Grazing on Granite Belt
JUST three hours’ drive from Brisbane lies the Granite Belt Wine Country, where country lanes wind through vineyards, orchards and the namesake granite boulders which dot the landscape like crazy marbles dropped from on high.
A “Big” Apple standing next to the highway is the unmistakable sign we are entering the region that produces 99% of all Queensland’s apples. It also marks the site of the fabulous Vincenzo’s deli, which is packed with local produce and value-added products, cheeses and chocolates jostling for space with pasta and parmigiana.
“Where else can you do your shopping while enjoying a glass of wine?” laughs Vince, one of the amiable Italian owners.
Indeed, shoppers are browsing the aisles with an espresso in hand, as it’s a little too early for anything harder.
Vince explains he and partner Maria converted an abandoned apple-drying shed into one of the largest delicatessens in Queensland.
“It’s a hobby gone horribly wrong,” jokes Maria.
Vince and Maria are typical of the region’s resident foodies – some local like Vince, but many more drawn from further afield by a passion for food and wine, and the cooler climate.
The second highest wine region in Australia, the Granite Belt produces about 60% of Queensland’s wines. We visit several during our stay – Ballandean Estate owned by the Puglisis, now in the family for the fourth generation and the first vineyard to open commercially in 1970; Lucas Estate with its sweeping views; and the Robert Channon Winery, where former lawyer Robert is creating award-winning wines and staging opera and jazz concerts.
All this wine leads to thoughts of cheese, so next stop is the Granite Belt Dairy Farm House, where talented cheese-maker Karen Deeth creates farmhouse cheeses from the milk produced by her jersey cows.
All this food and wine has a soporific effect, so we seek out our first night’s accommodation at Diamondvale Lodge, the latest addition to the existing cottages at Diamondvale B&B.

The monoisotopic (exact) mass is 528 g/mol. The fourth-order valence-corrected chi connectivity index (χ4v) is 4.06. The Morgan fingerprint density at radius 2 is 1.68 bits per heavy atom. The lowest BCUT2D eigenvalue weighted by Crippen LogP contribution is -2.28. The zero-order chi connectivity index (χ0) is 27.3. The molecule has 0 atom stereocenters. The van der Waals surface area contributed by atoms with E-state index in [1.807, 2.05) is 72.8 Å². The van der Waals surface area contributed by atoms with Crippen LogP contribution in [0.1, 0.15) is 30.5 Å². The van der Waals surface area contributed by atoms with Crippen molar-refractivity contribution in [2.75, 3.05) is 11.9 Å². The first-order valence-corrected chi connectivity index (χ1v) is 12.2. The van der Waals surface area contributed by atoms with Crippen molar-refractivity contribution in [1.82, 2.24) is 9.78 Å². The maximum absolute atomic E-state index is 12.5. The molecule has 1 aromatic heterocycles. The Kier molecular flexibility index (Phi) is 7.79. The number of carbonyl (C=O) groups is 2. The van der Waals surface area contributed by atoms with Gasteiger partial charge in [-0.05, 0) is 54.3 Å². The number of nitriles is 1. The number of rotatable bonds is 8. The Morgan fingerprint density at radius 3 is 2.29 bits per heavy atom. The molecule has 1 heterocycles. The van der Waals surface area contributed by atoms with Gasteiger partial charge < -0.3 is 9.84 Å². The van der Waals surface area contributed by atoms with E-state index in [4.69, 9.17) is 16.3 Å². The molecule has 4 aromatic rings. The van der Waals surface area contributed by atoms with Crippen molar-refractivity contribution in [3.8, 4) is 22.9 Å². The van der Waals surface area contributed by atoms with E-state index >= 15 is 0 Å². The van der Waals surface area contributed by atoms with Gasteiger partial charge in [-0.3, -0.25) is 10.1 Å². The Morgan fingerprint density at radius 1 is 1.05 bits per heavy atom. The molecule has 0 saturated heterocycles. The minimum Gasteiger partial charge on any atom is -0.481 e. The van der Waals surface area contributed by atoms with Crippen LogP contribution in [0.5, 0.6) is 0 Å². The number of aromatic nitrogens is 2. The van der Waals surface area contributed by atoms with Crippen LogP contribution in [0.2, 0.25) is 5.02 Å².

The lodge provides much sought after accommodation for larger groups in four queen-size bed
rooms. It’s modern and stylish and includes full kitchen and bathroom facilities along with a central living area, a log fireplace and a large deck with barbecue.
A new day and new delicacies begins with a visit to the Bramble Patch and the bevy of berry delights that have been delighting customers for the past 12 years – jams, dessert sauces, vinegars sauces and chutneys, even berry and grape wines.
Then for revitalising coffee and more temptations at Ballandean Estate’s Gourmet Food Gallery, where gourmet creations by local food artisans are sold, including Mary Puglisi’s Greedy Me range of jams, chutneys and relishes.
In a day rich with more wine and food experiences we also fortified ourselves with the offerings at Mt Stirling Olives, another of the Granite Belt’s thriving producers who always process all olives grown on the estate’s 3500 trees within 24 hours of picking.
As the day drew to a close it was time to treat ourselves to another stylish accommodation encounter – the destination this time the boutique resort, 31therocks.
Again just a few minutes’ drive from Stanthorpe, the resort is set among 10 acres of bushland and provides accommodation in five villas. Ideal for couples and singles, the resort can be hired out to larger groups who want to stay together but seek some privacy.
Owners Phil and Beryl Moye like to refer to their getaway as a “doily-free zone” with stylish fit-outs, pot belly fireplaces and fully equipped kitchens.
If you can’t be bothered heading out to the selection of local restaurants or creating a masterpiece from the local produce collected during the day, take advantage of the in-room catering on offer.
Although by now, you would defy all odds to be hungry!
Getting there: The Granite Belt is located about three hours’ drive south-west from Brisbane and the Gold Coast.
For information: www.granitebeltwinecountry.com.au